What impact does a high-quality superintendent have on student performance? A new NBER paper by Victor Lavy and Adi Boiko investigates this question using data from schools in Israel, finding a significant effect on student achievement (.04 SD) for top-quality superintendents. From the abstract:
We exploit a quasi-random matching of superintendent and schools, and estimate that superintendent value added has positive and significant effects on primary and middle school students’ test scores in math, Hebrew, and English. One standard deviation improvement in superintendent value added increases test scores by about 0.04 of a standard deviation in the test score distribution. The effect doesn’t vary with students’ socio-economic background, is highly non-linear, increases sharply for superintendents in the highest-quartile of the value added distribution, and is larger for female superintendents.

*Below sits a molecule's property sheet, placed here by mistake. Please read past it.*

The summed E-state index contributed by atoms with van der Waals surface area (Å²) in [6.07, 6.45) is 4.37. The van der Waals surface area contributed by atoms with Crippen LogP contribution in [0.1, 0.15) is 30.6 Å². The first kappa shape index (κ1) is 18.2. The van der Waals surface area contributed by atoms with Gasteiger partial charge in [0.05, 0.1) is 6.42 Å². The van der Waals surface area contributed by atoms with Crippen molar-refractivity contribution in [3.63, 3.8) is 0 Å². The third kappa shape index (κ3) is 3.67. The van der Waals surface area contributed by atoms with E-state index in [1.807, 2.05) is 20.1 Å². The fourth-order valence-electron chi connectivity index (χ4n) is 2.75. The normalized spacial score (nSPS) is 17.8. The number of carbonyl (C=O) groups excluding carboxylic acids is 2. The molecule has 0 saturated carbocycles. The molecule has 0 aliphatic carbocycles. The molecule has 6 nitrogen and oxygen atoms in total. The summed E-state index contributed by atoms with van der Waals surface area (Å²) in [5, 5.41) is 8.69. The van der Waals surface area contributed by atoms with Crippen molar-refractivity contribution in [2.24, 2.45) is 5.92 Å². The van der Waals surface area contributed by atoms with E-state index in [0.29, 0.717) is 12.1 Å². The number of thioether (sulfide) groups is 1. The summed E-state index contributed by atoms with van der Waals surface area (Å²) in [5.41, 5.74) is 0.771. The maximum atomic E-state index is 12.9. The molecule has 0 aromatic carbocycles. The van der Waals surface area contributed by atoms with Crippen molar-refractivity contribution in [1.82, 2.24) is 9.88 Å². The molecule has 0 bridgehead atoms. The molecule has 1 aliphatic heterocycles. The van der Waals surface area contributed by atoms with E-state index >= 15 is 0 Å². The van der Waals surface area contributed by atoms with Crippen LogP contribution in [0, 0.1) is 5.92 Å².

How did top-quality superintendents achieve these results? By improving the focus and clarity of school priorities and procedures, with an emphasis on improving school climate. The authors note the similarity of this management approach to Fryer’s 2014 study of Houston schools adopting a charter-style “no excuses” approach.
The results of this study, along with Fryer’s 2014 study, should inform the training and practice of superintendents in the United States. While successful superintendents will also likely need to develop and demonstrate competency in instructional leadership, finance, HR, and legal matters, the value-add of strength in these domains isn’t as clear. Superintendents have the most impact on student outcomes when they help bring focus and clarity to schools while also emphasizing strong school culture. The leaders and programs that embrace this approach are likely to deliver better outcomes for their students in the long run.